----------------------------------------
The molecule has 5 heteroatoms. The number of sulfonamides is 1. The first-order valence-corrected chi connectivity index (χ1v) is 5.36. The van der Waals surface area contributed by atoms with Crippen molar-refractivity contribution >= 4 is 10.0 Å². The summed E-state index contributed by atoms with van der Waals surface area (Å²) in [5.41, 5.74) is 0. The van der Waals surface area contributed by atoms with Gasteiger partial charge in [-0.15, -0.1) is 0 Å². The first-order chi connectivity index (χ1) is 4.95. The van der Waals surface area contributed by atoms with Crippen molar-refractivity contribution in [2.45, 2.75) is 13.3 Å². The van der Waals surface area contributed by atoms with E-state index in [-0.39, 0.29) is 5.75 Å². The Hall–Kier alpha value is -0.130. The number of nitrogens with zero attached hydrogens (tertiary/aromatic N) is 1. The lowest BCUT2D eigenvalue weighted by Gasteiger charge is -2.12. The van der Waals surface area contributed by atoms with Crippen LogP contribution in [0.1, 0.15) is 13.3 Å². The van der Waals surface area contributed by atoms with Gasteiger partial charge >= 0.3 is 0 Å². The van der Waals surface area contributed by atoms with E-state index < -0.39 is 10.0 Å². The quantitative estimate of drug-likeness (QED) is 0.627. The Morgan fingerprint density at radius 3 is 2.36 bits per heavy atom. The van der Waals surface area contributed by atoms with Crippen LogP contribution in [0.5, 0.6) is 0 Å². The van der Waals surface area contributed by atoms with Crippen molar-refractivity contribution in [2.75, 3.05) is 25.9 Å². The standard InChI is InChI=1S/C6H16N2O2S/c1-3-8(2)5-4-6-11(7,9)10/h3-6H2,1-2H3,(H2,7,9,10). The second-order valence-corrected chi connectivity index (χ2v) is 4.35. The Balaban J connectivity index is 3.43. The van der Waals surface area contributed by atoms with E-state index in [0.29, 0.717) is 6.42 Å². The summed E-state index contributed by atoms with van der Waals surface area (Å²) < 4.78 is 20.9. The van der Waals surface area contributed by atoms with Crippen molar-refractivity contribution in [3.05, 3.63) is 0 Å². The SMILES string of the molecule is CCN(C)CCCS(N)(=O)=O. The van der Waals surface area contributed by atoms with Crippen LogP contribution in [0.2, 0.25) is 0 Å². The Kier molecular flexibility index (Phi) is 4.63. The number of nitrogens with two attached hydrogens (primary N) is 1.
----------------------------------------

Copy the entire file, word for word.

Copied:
The molecule has 5 heteroatoms. The number of sulfonamides is 1. The first-order valence-corrected chi connectivity index (χ1v) is 5.36. The van der Waals surface area contributed by atoms with Crippen molar-refractivity contribution >= 4 is 10.0 Å². The summed E-state index contributed by atoms with van der Waals surface area (Å²) in [5.41, 5.74) is 0. The van der Waals surface area contributed by atoms with Gasteiger partial charge in [-0.15, -0.1) is 0 Å². The first-order chi connectivity index (χ1) is 4.95. The van der Waals surface area contributed by atoms with Crippen molar-refractivity contribution in [2.45, 2.75) is 13.3 Å². The van der Waals surface area contributed by atoms with E-state index in [-0.39, 0.29) is 5.75 Å². The Hall–Kier alpha value is -0.130. The number of nitrogens with zero attached hydrogens (tertiary/aromatic N) is 1. The lowest BCUT2D eigenvalue weighted by Gasteiger charge is -2.12. The van der Waals surface area contributed by atoms with Crippen LogP contribution in [0.1, 0.15) is 13.3 Å². The van der Waals surface area contributed by atoms with Gasteiger partial charge >= 0.3 is 0 Å². The van der Waals surface area contributed by atoms with E-state index < -0.39 is 10.0 Å². The quantitative estimate of drug-likeness (QED) is 0.627. The Morgan fingerprint density at radius 3 is 2.36 bits per heavy atom. The van der Waals surface area contributed by atoms with Crippen LogP contribution in [0.5, 0.6) is 0 Å². The van der Waals surface area contributed by atoms with Crippen molar-refractivity contribution in [2.75, 3.05) is 25.9 Å². The standard InChI is InChI=1S/C6H16N2O2S/c1-3-8(2)5-4-6-11(7,9)10/h3-6H2,1-2H3,(H2,7,9,10). The second-order valence-corrected chi connectivity index (χ2v) is 4.35. The Balaban J connectivity index is 3.43. The van der Waals surface area contributed by atoms with E-state index in [0.29, 0.717) is 6.42 Å². The summed E-state index contributed by atoms with van der Waals surface area (Å²) < 4.78 is 20.9. The van der Waals surface area contributed by atoms with Crippen molar-refractivity contribution in [3.05, 3.63) is 0 Å². The SMILES string of the molecule is CCN(C)CCCS(N)(=O)=O. The van der Waals surface area contributed by atoms with Crippen LogP contribution in [0.2, 0.25) is 0 Å². The Kier molecular flexibility index (Phi) is 4.63. The number of nitrogens with two attached hydrogens (primary N) is 1.